Mechanisms and applications of cyclometalated Pt(II) complexes in photoredox catalytic trifluoromethylation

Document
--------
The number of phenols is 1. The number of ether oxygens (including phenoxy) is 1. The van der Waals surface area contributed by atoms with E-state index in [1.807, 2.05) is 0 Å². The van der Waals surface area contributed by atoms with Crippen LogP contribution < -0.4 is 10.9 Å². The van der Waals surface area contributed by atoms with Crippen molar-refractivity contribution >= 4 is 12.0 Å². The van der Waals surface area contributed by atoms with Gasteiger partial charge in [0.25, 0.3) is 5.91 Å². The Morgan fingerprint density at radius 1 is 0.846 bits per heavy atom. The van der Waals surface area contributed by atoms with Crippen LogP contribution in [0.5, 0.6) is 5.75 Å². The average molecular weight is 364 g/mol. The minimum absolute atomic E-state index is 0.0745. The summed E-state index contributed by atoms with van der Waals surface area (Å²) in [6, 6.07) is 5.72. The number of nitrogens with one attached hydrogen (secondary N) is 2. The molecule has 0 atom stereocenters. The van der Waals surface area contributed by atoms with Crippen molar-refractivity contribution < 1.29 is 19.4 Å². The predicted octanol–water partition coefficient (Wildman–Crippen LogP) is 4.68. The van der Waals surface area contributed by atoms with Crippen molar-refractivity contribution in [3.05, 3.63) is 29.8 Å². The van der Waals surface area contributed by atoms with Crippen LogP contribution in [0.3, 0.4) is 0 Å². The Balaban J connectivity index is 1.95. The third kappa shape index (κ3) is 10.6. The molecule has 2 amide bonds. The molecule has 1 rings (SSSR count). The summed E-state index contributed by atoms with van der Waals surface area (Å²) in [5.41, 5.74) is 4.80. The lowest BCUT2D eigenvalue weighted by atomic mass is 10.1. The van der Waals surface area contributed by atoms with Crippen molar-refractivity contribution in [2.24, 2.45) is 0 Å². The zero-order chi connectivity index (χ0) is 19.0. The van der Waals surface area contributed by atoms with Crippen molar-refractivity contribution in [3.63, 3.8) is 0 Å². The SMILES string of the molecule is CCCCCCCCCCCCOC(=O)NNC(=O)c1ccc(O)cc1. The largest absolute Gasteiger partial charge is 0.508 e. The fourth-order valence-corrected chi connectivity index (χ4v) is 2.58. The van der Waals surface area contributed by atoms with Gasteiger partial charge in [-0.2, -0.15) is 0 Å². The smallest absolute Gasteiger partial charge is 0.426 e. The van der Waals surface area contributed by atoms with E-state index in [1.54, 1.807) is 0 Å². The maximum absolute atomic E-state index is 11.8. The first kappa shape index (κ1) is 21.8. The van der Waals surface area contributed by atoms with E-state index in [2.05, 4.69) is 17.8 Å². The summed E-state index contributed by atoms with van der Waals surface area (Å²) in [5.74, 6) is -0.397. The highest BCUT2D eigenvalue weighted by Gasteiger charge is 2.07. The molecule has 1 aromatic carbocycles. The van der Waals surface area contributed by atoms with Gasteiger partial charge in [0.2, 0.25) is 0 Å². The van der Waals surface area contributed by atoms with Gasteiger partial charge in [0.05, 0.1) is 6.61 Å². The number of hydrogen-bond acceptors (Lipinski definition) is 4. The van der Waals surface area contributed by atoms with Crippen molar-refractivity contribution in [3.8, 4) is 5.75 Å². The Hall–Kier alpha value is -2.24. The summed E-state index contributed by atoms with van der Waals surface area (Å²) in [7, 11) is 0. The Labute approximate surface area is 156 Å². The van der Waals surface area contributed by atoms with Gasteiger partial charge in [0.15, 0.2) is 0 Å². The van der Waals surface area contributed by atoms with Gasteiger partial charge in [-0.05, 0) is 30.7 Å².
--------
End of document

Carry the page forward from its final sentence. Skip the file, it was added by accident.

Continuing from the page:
The incorporation of a trifluoromethyl group into an existing scaffold can provide an effective strategy for designing new drugs and agrochemicals. Among the numerous approaches to trifluoromethylation, radical trifluoromethylation mediated by visible light-driven photoredox catalysis has gathered significant interest as it offers unique opportunities for circumventing the drawbacks encountered in conventional methods. A limited understanding of the mechanism and molecular parameters that control the catalytic actions has hampered the full utilization of photoredox catalysis reactions. To address this challenge, we evaluated and investigated the photoredox catalytic trifluoromethylation reaction using a series of cyclometalated Pt(II) complexes with systematically varied ligand structures. The Pt(II) complexes were capable of catalyzing the trifluoromethylation of non-prefunctionalized alkenes and heteroarenes in the presence of CF3I under visible light irradiation. The high excited-state redox potentials of the complexes permitted oxidative quenching during the cycle, whereas reductive quenching was forbidden. Spectroscopic measurements, including time-resolved photoluminescence and laser flash photolysis, were performed to identify the catalytic intermediates and directly monitor their conversions. The mechanistic studies provide compelling evidence that the catalytic cycle selects the oxidative quenching pathway. We also found that electron transfer during each step of the cycle strictly adhered to the Marcus normal region behaviors. The results are fully supported by additional experiments, including photoinduced ESR spectroscopy, spectroelectrochemical measurements, and quantum chemical calculations based on time-dependent density functional theory. Finally, quantum yields exceeding 100% strongly suggest that radical propagation significantly contributes to the catalytic trifluoromethylation reaction. These findings establish molecular strategies for designing trifluoromethyl sources and catalysts in an effort to enhance catalysis performance.